I’m prompted to write this little off-the-cuff rant as a result of (this morning) catching up reading some of the stuff (for “stuff” read “criticism of the team”) I’ve read on other websites.
Usually I can ignore such criticism (even from Chelsea so-called “supporters” – who do nothing but criticise negatively and offer no constructive comment). Usually, it’s like water off a ducks back.
When you lose, particularly to a direct rival, as we did last weekend, you expect to read criticism from the press; from fans; from the grumpy; from the stupid; from the mischief-makers.
But today I’m in a bit of a bad mood because I missed AVB’s press conference, so I’m going to react to the argument that we are a poor side incapable of winning anything because we attack like we do.
Let’s face it, above all I want trophy wins. Sure, I’m happy to forego winning lots so long as we win fairly often: in other words I’m happy to forego winning cabinets full of trophies in a short space of time a la Mourinho if it means we win a few things once in a while AND play good, exciting, attacking football.
What I dont want is to end every season being classed as an Arsenal – mostly lovely one-touch attacking football, which makes for good dvd’s, but no trophies, which merely provides pointless football.
What we saw at Man U was a step on the way towards attacking football AND winning, I’m very happy to say. Yes, we were the better team – in my opinion, the better team over the whole of the game. But no, we were not perfect, we were not ruthless and we could not turn our dominance into goals. Neither could we shore up a defence that was often exposed, particularly after we went 2-0 down.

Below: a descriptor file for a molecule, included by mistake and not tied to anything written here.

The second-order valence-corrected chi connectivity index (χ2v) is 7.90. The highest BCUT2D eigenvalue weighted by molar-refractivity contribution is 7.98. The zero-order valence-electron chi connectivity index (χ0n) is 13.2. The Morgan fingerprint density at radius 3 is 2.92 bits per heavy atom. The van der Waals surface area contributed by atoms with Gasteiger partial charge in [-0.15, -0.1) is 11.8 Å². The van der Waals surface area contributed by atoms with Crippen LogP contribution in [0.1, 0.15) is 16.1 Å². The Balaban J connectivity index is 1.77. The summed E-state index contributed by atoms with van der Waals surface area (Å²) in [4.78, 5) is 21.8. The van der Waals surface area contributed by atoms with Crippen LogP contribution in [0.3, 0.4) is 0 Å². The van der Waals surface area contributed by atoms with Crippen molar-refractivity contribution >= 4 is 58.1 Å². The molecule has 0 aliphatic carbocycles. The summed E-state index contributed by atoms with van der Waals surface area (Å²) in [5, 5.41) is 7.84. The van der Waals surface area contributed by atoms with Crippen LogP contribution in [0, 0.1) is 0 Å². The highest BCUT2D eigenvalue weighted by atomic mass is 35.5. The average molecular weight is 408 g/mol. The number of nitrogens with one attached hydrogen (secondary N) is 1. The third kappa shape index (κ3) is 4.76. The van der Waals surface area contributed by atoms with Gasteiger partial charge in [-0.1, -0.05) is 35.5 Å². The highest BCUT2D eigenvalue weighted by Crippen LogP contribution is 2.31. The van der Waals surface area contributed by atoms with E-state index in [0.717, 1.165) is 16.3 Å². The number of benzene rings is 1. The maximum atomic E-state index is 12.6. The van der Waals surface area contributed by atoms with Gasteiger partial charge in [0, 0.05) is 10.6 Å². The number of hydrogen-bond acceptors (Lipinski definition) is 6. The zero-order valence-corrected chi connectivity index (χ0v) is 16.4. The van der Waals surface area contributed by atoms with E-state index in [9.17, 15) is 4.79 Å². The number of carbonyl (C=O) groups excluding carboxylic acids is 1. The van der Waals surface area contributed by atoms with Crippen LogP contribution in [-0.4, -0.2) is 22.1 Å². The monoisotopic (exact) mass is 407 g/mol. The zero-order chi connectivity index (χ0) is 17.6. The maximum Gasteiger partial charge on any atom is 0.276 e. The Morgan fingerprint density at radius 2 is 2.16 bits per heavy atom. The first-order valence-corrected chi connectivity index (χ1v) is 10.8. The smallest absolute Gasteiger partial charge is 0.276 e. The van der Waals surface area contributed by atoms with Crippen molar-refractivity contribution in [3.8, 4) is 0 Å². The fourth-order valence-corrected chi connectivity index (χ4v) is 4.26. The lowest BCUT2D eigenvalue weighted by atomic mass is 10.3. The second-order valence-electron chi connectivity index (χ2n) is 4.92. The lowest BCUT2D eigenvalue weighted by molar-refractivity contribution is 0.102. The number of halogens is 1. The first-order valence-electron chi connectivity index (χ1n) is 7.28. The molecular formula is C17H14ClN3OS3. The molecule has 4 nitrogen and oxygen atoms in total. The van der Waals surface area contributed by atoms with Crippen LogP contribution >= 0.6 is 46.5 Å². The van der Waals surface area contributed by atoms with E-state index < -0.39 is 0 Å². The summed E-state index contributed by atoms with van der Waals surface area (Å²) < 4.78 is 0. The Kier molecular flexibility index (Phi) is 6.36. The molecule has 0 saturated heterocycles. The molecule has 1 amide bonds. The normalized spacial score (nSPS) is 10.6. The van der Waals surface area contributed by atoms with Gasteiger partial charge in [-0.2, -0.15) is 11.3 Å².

But at 2-0 we have to attack and we have to push people forward – and in doing that we raised a few questions about whether we have the players and the organisation to cope with that defensive vulnerability.
Put simply, in that game we certainly did not have the organisation, and as for the players, well, without the organisation in place it’s too difficult to tell whether the players are up to standard or not.
And there’s the main point – it really is far too soon to tell whether we have the players to be able to play fine attacking football. We create chances, we spurn chances, we leave ourselves open.
But – and this is the important point – we are a work in progress.
There is no doubt in my mind that we have the players to take the title this season. There is also no doubt that managers anywhere need time to bed in; similarly, new players need time, as do new systems and their accompanying on-field organisation.
Time is important: if we can improve and if we can gel quickly we have every chance of being up there with a chance of the title in May.
So, how quickly do we need to improve?
Balancing the positives and the negatives from that OT defeat, the positives came out on top. In fact there were more positives out of that defeat than came out of the win at Sunderland… which in turn provided more positives than the win against West Brom…. which in turn provided more than the creditable 0-0 against Stoke.
Sorry if I am being a bit on the pedantic side here, but there is a pattern emerging: we ARE improving. And not just by small amounts each game, the improvements are seen in significant areas. I believe that we are improving quickly and we will continue to improve, hopefully exponentially.
It will only be a matter of time before we see those improvements in the areas that even the mischief-makers, the grumpy and the press can appreciate.
I’m quite convinced that in another five games we will be playing football that is more assured in both attack and defence. And maybe then those who have little or nothing constructive to say can look elsewhere for the targets of their bile.
In the meantime, let’s enjoy the emergence of a new style, because I for one am sure that there are some superb displays ahead.